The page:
Before painting, I studied this scene for a long time. I thought about it, wrote about it, felt it. Considered what about it meant the most to me. Then I painted. So often, I rush into a plein air painting to hurry and get it done before I run out of time/light/energy. Whatever. This time I took it slow.
It felt like the water came shooting out like cannonfire from the side of the tree-covered bluff. The walls of the bay echoed and amplified its thunder.
The light shape against the dark ground interested me most. I felt no obligation to explain what happened to the water once it hit the pool beneath the falls. Or to delineate the hundreds of thousands of trees surrounding its wonder. Just the shape and brilliance of the falls. Maybe the painting suffered because I did not include enough information or detail. Or, maybe it is the briefest of poems with lots of gaps for others to fill and interpret this landscape for themselves.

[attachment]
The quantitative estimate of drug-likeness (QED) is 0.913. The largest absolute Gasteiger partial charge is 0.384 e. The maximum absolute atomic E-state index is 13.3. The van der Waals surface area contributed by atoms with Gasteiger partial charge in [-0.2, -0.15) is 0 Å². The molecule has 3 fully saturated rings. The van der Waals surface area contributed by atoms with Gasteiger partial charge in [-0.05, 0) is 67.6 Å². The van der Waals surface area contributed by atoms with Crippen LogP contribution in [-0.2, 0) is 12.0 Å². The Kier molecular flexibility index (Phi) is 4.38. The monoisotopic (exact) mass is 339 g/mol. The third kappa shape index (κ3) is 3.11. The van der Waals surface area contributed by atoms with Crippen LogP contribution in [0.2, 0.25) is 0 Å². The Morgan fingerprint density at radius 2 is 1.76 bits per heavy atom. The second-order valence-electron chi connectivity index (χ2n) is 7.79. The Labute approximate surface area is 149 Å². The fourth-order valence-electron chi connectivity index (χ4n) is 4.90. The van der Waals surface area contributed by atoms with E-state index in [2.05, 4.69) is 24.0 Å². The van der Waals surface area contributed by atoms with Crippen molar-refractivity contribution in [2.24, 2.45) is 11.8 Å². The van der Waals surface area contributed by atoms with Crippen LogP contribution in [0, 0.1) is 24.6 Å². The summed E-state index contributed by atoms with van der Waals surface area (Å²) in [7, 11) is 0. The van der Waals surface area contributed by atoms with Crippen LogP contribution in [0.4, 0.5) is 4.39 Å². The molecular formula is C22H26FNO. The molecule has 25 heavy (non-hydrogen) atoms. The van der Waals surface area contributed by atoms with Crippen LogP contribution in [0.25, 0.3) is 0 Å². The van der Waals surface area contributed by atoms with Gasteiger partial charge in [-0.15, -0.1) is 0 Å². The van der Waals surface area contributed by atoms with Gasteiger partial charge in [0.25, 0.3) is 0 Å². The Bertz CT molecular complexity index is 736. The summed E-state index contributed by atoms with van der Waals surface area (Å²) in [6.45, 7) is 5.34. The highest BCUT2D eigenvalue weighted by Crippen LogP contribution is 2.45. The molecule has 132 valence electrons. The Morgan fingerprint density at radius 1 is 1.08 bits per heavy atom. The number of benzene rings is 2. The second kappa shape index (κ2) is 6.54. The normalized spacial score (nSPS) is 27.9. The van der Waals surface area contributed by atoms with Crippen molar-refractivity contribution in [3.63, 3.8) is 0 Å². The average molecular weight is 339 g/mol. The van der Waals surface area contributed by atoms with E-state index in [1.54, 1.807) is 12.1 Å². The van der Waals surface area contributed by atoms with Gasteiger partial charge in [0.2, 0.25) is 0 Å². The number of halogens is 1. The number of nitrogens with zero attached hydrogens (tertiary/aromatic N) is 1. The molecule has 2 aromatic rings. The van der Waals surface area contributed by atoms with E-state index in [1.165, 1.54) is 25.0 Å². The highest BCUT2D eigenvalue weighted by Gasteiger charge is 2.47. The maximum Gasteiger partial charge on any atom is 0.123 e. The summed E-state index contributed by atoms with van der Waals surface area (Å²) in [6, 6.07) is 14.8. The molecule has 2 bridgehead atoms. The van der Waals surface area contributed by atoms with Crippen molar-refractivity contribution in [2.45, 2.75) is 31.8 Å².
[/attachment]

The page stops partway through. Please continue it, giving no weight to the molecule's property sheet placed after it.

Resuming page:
No less than 10 falls dropped from the cliffs towering 1000' above this bay. After a cloudy and showery evening, morning broke with a clear sky and warm breeze. Two black bears prowled the shore, fishing and eating the tender vegetation. What a place!